A oversized painting by Sugitani Sessho (1827-1895).
Ink and color on silk.
Image – H. 66” x W. 37.5” (168 cm x 95 cm)
Scroll – H. 95” x W. 44” (241 cm x 111 cm)
Price: USD 19500
Nachi Falls is widely recognized as the tallest waterfall in Japan. Situated in the Kii Mountain Range of Wakayama, the waterfall is at the center of a UNESCO World Heritage Pilgrimage Site—one of only two in the world. Since ancient times, the waterfall and the surrounding area have been an important spiritual center, predating Buddhism’s introduction to Japan. The waterfall is most famously depicted in the Kamakura period National Treasure painting held at the Nezu Museum. This is both a religious painting and landscape work depicting an actual waterfall, and is heralded as one of the masterpieces of Japanese painting. Since the Kamakura period, many artists have tried their hand at the subject though it is by no means common.
Sessho is widely known as a landscape painter who sketched from nature. Almost certainly, he visited this site on his extensive travels. Whether he perceived this as a religious work or purely as a landscape painting remains unknown. What is unmistakable, however, is the majesty of the painting and the humbling power of nature that it conveys. Its large size and meticulous execution point to it having been painted for exhibition. Sessho used a myriad of axe-cut strokes to define the angular rocks and give shape to the towering cliffs. The dark, rocky surface contrasts the radiant column of pure white water, which is detailed with carefully painted dots and washes of gofun. The season is defined by hints of autumnal colors that tinge the trees as they fade into the mist.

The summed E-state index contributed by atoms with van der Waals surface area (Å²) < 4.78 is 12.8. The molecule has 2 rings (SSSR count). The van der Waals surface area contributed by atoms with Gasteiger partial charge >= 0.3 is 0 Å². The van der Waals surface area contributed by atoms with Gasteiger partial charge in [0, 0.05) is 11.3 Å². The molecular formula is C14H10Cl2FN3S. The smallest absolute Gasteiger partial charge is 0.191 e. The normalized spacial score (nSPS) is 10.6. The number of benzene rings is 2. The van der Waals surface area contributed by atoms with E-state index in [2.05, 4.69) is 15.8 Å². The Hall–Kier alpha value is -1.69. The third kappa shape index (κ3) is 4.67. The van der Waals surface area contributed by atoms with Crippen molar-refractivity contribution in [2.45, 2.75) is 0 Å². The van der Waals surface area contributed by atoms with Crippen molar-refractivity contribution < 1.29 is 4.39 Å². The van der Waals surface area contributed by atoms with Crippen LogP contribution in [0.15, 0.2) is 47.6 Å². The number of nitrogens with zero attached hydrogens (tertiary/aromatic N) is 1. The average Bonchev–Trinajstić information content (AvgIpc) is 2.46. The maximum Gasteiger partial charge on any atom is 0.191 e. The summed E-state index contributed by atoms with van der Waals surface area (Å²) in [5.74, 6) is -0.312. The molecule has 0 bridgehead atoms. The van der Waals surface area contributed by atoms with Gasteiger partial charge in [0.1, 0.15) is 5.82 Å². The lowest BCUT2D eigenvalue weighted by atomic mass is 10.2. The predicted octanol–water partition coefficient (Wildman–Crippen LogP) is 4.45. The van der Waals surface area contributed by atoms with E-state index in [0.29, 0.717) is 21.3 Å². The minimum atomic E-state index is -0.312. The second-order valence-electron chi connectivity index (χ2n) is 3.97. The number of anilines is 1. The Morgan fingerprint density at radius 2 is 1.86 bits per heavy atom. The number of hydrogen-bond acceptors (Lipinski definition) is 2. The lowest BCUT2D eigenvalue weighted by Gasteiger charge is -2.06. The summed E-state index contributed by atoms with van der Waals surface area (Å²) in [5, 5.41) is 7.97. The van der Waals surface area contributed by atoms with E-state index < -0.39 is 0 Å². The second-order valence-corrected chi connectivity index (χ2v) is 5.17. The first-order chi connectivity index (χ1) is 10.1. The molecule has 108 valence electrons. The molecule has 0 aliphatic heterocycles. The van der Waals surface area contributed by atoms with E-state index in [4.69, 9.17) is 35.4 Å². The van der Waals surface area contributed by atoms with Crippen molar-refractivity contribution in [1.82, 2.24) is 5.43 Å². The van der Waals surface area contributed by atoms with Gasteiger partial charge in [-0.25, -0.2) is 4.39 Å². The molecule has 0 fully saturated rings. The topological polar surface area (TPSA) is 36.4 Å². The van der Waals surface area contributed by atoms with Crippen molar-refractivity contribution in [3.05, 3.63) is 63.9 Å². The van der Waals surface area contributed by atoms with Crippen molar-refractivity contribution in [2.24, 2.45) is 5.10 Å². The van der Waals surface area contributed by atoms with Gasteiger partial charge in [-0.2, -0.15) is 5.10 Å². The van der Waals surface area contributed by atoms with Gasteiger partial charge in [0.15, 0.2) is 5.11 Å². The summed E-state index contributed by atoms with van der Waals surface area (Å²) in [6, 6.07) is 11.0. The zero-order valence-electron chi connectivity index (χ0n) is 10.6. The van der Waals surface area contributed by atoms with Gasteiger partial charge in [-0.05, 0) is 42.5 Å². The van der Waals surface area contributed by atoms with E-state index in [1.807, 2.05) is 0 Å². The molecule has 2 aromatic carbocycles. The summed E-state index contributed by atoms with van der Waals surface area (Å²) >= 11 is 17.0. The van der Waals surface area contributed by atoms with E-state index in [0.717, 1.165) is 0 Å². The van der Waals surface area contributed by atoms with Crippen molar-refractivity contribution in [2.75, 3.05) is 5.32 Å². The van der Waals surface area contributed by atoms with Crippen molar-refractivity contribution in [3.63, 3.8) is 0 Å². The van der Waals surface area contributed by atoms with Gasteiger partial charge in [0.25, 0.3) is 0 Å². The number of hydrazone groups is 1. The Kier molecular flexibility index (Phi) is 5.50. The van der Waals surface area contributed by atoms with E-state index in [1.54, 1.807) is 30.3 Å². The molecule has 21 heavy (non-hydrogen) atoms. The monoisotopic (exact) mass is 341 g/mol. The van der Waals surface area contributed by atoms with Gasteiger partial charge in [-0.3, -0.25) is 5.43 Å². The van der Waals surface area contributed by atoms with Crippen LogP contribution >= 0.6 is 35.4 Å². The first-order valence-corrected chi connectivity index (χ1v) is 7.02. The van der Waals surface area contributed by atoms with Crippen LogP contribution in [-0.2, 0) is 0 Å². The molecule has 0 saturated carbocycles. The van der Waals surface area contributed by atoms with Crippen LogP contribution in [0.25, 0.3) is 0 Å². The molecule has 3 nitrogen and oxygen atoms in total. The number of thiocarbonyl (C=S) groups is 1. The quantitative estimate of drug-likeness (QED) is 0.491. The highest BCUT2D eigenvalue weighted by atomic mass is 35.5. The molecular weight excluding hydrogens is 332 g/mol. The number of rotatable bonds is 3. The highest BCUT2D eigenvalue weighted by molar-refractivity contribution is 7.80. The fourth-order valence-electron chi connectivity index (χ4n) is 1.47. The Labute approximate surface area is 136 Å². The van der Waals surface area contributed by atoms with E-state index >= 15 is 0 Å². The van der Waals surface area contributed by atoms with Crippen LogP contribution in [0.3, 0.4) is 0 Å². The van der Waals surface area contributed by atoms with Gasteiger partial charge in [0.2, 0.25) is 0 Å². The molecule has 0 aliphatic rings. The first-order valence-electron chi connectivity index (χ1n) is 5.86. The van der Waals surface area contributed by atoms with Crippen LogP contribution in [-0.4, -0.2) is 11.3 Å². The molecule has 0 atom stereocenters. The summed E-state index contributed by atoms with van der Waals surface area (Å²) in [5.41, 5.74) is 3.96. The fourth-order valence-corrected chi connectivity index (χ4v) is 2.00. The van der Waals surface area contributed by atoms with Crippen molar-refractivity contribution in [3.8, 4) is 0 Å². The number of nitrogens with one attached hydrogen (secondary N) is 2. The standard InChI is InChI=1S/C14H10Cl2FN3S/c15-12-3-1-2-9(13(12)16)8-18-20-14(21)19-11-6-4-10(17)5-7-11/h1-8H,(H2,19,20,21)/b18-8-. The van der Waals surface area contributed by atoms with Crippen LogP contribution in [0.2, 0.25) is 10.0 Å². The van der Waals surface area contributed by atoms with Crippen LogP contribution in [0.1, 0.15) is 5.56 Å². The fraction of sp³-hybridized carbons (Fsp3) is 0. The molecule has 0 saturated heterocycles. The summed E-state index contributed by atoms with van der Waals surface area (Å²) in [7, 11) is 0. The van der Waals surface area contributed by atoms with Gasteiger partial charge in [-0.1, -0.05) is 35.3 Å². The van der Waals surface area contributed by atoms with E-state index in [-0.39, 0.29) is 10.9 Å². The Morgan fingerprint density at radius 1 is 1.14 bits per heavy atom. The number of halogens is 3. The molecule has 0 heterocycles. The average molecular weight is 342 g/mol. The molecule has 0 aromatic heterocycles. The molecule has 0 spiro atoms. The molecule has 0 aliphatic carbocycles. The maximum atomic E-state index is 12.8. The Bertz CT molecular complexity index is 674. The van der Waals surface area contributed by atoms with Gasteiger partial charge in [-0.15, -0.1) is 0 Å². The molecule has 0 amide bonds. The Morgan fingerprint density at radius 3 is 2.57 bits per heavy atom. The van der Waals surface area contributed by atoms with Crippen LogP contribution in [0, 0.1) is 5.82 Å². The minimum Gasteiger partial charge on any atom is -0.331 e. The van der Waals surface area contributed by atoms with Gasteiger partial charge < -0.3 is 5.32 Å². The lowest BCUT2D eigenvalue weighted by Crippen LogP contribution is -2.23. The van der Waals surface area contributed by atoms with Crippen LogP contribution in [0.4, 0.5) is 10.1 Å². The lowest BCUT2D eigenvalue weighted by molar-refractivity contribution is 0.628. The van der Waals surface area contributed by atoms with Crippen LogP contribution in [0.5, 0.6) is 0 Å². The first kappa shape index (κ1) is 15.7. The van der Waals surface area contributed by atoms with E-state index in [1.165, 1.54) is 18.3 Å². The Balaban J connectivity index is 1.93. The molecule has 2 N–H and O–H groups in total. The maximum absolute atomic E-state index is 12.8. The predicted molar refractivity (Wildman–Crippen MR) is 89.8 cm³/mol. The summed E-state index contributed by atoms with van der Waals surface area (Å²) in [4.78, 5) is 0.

Sugitani Sessho (1827-1895) was a court painter (goyo eshi) in service to the Hosokawa clan of the Kumamoto Samurai domain. An exceptional painter and last of the Yano school lineage. The Yano school is a branch of the Unkoku school, which holds Sesshu Toyo at its head. He originally studied under the Yano school’s Endo Yoshiyuki before studying under his father, Sugitani Yukinao (1790-1845). Sessho took over the Yano school after his father’s death in 1845. A year later, he accompanied his clan chief, Matsui Takayuki, to Edo. On this trip, he began to sketch landscapes from nature (shasei). He returned via Kyoto where he was inspired by the works of Shijo school painters before staying in Osaka and being strongly influenced by Mori Ippo. It was after this that he began to use the name ‘Sessho’. In 1887, he moved to Tokyo and became a member of the Japan Art Association and received many awards for his paintings. In 1893, one of his landscape paintings was exhibited at The Chicago World Exposition. This work is now in the collection of the Tokyo National Museum. In 1895, he received the top prize at the 4th Japanese National Industrial Exposition.
An extensive exhibition of his paintings was held in 2000 at the Kumamoto Prefectural Museum of Art. One of the most impressive landscape paintings is held at the Eisei Bunko Museum in Tokyo; one that bears strong similarities to ‘Nachi Falls’. The sketch for this painting also survives and, in his diary, Sessho notes that he visited and sketched the site in 1884. It would be reasonable to assume that the work offered here dates from a similar time.
His works are held in the Museum of Imperial Collections, the Kumamoto Prefectural Museum, the Tokyo National Museum and the Eisei Bunko Museum, among others.